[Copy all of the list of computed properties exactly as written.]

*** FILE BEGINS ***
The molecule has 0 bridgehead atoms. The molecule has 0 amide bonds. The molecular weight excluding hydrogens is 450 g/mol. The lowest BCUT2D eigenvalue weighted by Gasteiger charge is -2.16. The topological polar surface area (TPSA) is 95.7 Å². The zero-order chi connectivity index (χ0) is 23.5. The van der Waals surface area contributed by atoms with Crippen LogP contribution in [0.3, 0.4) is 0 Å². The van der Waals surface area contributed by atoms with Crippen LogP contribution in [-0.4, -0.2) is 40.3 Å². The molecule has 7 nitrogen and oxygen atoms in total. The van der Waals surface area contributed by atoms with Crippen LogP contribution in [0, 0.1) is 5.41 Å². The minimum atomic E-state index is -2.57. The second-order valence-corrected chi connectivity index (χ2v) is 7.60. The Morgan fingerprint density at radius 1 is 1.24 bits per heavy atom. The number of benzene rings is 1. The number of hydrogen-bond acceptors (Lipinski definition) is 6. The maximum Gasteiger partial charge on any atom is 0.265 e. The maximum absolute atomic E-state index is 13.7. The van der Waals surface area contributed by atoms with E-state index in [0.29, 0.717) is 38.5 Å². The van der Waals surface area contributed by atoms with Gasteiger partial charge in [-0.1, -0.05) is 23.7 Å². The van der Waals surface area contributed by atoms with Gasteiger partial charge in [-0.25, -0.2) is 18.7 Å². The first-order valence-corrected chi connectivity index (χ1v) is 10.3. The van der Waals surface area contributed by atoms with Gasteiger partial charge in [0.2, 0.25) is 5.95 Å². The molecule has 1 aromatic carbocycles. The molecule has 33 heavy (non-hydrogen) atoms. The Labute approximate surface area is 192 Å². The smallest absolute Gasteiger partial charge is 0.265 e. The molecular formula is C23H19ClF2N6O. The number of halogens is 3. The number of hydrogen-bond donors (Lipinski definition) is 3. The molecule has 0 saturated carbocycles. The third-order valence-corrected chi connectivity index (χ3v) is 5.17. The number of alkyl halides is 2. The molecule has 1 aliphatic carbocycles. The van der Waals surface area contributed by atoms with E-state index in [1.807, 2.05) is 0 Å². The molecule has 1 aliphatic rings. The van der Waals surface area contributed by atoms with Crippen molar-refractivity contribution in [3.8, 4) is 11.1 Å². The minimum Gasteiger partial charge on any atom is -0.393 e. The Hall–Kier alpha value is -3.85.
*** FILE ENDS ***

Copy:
The molecule has 0 bridgehead atoms. The molecule has 0 amide bonds. The molecular weight excluding hydrogens is 450 g/mol. The lowest BCUT2D eigenvalue weighted by Gasteiger charge is -2.16. The topological polar surface area (TPSA) is 95.7 Å². The zero-order chi connectivity index (χ0) is 23.5. The van der Waals surface area contributed by atoms with Crippen LogP contribution in [0.3, 0.4) is 0 Å². The van der Waals surface area contributed by atoms with Crippen LogP contribution in [-0.4, -0.2) is 40.3 Å². The molecule has 7 nitrogen and oxygen atoms in total. The van der Waals surface area contributed by atoms with Crippen LogP contribution in [0, 0.1) is 5.41 Å². The minimum atomic E-state index is -2.57. The second-order valence-corrected chi connectivity index (χ2v) is 7.60. The Morgan fingerprint density at radius 1 is 1.24 bits per heavy atom. The number of benzene rings is 1. The number of hydrogen-bond acceptors (Lipinski definition) is 6. The maximum Gasteiger partial charge on any atom is 0.265 e. The maximum absolute atomic E-state index is 13.7. The van der Waals surface area contributed by atoms with E-state index in [0.29, 0.717) is 38.5 Å². The van der Waals surface area contributed by atoms with Gasteiger partial charge in [-0.1, -0.05) is 23.7 Å². The van der Waals surface area contributed by atoms with Gasteiger partial charge in [-0.25, -0.2) is 18.7 Å². The first-order valence-corrected chi connectivity index (χ1v) is 10.3. The van der Waals surface area contributed by atoms with Gasteiger partial charge in [0.2, 0.25) is 5.95 Å². The molecule has 1 aromatic carbocycles. The molecule has 33 heavy (non-hydrogen) atoms. The Labute approximate surface area is 192 Å². The smallest absolute Gasteiger partial charge is 0.265 e. The molecular formula is C23H19ClF2N6O. The number of halogens is 3. The number of hydrogen-bond donors (Lipinski definition) is 3. The molecule has 0 saturated carbocycles. The third-order valence-corrected chi connectivity index (χ3v) is 5.17. The number of alkyl halides is 2. The molecule has 1 aliphatic carbocycles. The van der Waals surface area contributed by atoms with E-state index in [1.807, 2.05) is 0 Å². The molecule has 1 aliphatic rings. The van der Waals surface area contributed by atoms with Crippen molar-refractivity contribution in [3.8, 4) is 11.1 Å². The minimum Gasteiger partial charge on any atom is -0.393 e. The Hall–Kier alpha value is -3.85.